USDA Awards $3 Million for Robotics Research through Joint Agency Initiative
The goal of the National Robotics Initiative is to accelerate the development and use of robots in the U.S. that work alongside or cooperatively with people. This program aims to develop the next generation of robotics, advance the capability and usability of such systems and artifacts, and to encourage existing and new communities to focus on innovative application areas.
Grants awarded in fiscal year 2015 are:
- University of California, Davis, Calif., $1,069,598 – The goal of this project is to develop theoretical and technological tools that will enable the design, optimization, prototyping and field-testing of consistently high-throughput, cost-effective mechanized harvesting systems for modern orchards.
- University of Minnesota, St. Paul, Minn., $914,565 – This project aims to develop planning algorithms for robots to autonomously operate in complex environments such as apple orchards so that Commercial Off-The-Shelf (COTS) robot systems can be used in automation tasks involving specialty crops.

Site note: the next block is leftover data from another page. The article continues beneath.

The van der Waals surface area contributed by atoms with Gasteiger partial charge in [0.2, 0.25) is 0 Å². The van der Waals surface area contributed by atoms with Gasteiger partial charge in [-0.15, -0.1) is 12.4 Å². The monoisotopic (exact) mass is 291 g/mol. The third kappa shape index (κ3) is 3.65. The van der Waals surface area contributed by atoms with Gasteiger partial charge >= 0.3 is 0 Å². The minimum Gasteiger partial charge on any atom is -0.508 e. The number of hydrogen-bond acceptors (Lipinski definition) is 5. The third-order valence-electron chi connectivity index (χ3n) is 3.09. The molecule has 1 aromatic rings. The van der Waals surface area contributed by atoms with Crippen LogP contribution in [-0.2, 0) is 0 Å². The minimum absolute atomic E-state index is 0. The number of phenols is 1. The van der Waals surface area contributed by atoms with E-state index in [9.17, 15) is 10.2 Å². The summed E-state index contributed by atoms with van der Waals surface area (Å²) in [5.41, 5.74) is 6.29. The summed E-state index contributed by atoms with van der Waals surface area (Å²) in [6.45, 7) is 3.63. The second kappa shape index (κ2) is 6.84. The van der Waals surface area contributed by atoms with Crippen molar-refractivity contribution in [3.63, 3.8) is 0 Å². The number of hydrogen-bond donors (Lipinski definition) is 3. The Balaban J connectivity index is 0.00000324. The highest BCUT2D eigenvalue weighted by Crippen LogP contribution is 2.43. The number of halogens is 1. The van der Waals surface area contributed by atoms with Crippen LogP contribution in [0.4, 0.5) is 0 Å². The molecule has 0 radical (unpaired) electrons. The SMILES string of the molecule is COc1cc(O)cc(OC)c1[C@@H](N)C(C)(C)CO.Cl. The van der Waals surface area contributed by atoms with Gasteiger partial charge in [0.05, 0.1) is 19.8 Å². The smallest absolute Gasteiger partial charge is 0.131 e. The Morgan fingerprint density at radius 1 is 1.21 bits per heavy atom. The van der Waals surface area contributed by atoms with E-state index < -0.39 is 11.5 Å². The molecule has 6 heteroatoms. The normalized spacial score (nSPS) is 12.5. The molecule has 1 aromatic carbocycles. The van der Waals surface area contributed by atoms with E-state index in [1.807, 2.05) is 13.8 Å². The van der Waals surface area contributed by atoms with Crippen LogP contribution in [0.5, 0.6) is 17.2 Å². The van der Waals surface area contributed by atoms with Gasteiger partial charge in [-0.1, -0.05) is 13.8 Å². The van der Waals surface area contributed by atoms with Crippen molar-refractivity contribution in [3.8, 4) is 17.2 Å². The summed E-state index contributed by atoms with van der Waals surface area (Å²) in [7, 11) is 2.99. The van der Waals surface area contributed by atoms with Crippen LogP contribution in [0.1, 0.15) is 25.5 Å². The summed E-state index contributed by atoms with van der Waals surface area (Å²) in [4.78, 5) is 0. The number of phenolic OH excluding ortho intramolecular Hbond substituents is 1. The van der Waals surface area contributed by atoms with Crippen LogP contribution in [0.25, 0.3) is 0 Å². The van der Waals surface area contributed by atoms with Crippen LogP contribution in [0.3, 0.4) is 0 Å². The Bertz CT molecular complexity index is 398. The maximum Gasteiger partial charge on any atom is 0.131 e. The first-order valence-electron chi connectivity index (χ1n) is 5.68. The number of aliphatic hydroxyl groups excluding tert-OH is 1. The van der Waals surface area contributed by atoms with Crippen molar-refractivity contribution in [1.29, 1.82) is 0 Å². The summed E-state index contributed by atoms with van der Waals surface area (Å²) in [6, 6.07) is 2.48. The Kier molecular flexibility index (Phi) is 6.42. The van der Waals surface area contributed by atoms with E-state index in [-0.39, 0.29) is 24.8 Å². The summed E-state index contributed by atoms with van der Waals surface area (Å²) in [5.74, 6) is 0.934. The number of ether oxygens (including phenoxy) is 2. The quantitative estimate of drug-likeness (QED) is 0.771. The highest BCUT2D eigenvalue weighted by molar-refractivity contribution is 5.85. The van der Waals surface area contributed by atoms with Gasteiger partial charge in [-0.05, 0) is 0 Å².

- University of Pennsylvania, Philadelphia, Pa., $556,726 – This project utilizes swarms of Unmanned Aerial Vehicles (UAVs) that operate with human scouts to research solutions for specialty crop farmers, improving how farmers can obtain timely estimates of yields, diagnose crop stress, and detect pests.
NIFA’s role in the NRI focuses on research that enhances food production, processing, and distribution that benefit consumers and rural communities. Examples of technologies to be investigated include:
- Automated systems for inspection, sorting, processing, or handling of animal or plant products (including forest products) in post-harvest, processing or product distribution environments.
- Improved robotics for inspection, sorting, and handling of plants and flowers in greenhouses and nurseries or for handling (e.g., sorting, vaccinating, deworming) large numbers of live animals.
- Multi-modal and rapid sensing systems for detecting microbial contamination, defects, ripeness, physical damage, size, shape, and other quality attributes of plant or animal products (including forest products) or for monitoring air or water quality.
NIFA invests in and advances agricultural research, education, and extension and seeks to make transformative discoveries that solve societal challenges. To learn more about NIFA’s impact on agricultural science, visit nifa.usda.gov/impacts or follow us on Twitter #NIFAimpacts.